- There is a “psychedelics renaissance” in motion, according to insiders in the industry, as shown by a rush of investor dollars and a number of public market debuts.
- Some of the investors and banks working in psychedelics are the same ones who were involved with the cannabis boom and subsequent bust.
- Despite the similarities, psychedelics insiders say that there are stark differences between cannabis and psychedelics.
- Business Insider spoke to five industry insiders, from company CEOs to investors. They said they don’t see psychedelics facing the same pitfalls that befell the cannabis industry.
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The psychedelics industry is booming.
Compass Pathways, a London-based psychedelics giant, raised $146.6 million in its US initial public offering last month, and is valued at more than $1 billion. Psychedelics companies Field Trip Health and Havn Life Sciences recently started trading in Canada, following MindMed, which secured a Canadian listing in March.
Meanwhile, the psychedelics industry is drawing attention from biotech investors, as well as from cannabis companies looking for fresh opportunities.
The total market for psychedelics-related medicines could eventually reach $100 billion, according to a report from Tania Gonsalves at Canaccord Genuity. Companies are working on psychedelics-based therapies for treatment-resistant depression, cluster headaches, opioid use disorder, smoking cessation, and PTSD among others, according to the report.
Ronan Levy, the founder and executive chairman of Field Trip, which is focused on setting up treatment clinics and on psychedelics-based drug development and manufacturing, called the uptick in investor interest and funding a “psychedelic renaissance.”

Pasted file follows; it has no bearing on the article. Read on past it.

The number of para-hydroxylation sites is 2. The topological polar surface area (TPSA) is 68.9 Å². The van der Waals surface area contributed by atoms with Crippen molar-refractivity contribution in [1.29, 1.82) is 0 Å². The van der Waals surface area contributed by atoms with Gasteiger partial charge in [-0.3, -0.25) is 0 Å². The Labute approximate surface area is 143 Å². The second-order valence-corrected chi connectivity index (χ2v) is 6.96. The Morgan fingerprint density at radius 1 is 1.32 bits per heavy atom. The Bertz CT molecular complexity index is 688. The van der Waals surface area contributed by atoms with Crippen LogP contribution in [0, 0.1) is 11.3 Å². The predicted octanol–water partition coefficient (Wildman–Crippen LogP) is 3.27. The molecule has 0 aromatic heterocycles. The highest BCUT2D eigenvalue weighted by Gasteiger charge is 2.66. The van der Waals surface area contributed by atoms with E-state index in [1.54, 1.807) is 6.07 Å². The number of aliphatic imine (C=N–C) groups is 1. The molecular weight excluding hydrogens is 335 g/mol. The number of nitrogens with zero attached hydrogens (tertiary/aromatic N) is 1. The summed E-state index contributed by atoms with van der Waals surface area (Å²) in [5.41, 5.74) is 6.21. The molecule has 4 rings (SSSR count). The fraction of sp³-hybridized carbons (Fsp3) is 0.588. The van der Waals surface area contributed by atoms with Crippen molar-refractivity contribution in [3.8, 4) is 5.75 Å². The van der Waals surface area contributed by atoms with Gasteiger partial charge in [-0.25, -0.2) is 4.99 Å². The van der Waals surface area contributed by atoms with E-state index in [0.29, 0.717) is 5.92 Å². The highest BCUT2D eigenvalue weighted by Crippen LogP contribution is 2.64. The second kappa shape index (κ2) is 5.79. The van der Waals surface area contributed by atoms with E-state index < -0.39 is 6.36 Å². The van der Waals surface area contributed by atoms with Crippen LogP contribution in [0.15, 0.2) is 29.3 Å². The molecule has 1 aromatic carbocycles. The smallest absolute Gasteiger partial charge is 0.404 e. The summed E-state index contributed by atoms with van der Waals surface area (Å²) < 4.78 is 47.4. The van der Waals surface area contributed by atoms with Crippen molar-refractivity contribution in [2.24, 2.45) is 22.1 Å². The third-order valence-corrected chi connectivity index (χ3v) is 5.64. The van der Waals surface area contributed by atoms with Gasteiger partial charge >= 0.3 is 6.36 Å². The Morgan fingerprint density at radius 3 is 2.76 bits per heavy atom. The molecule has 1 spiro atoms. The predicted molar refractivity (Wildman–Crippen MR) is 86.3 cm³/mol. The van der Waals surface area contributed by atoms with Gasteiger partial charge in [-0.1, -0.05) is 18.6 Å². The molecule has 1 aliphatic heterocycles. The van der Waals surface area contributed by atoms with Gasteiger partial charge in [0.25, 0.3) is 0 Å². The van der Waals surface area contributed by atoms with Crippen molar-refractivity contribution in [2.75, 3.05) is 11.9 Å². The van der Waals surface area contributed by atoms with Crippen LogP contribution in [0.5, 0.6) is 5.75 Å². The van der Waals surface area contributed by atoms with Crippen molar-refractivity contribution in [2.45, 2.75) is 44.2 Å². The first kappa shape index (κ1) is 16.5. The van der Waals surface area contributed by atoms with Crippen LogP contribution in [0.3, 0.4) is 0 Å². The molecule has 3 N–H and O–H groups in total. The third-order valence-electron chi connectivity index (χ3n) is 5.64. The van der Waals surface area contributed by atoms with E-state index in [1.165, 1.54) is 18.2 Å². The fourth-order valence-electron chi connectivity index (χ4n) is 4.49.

A focus on the importance of mental health has gone mainstream, Levy said. Other factors driving the boom include increasing research on psychedelics, big-name investors like Peter Thiel coming on board, skepticism around big pharma, and the headway that cannabis has made in challenging preconceived notions of drugs, he said.
The psychedelics boom has some parallels with the cannabis bubble
Levy’s firm started trading on the Canadian Securities Exchange on Oct. 6. Cannabis-focused asset manager Silver Spike Capital and Harris Fricker, the former CEO of GMP Capital, invested in the company before it went public.
GMP Capital is a Canadian investment bank that advised cannabis companies including Canopy Growth. Its capital-markets business was acquired by Stifel Financial in December 2019. Other Canadian investment banks that work with cannabis companies, such as Canaccord Genuity and Eight Capital, are now starting to advise psychedelics companies as they gear up to trade publicly.
“I think you have a lot of people who have seen what has happened in the cannabis industry from a capital markets perspective, seeing psychedelics as an extension of it,” said Levy. “You have a lot of people who either made a lot of money or were very interested in the cannabis industry, seeing the cannabis industry going through a bit of a trough from a valuation perspective and a reputational perspective and they’re looking for another great opportunity.”
Though there are some parallels between cannabis and psychedelics, they don’t run as deep as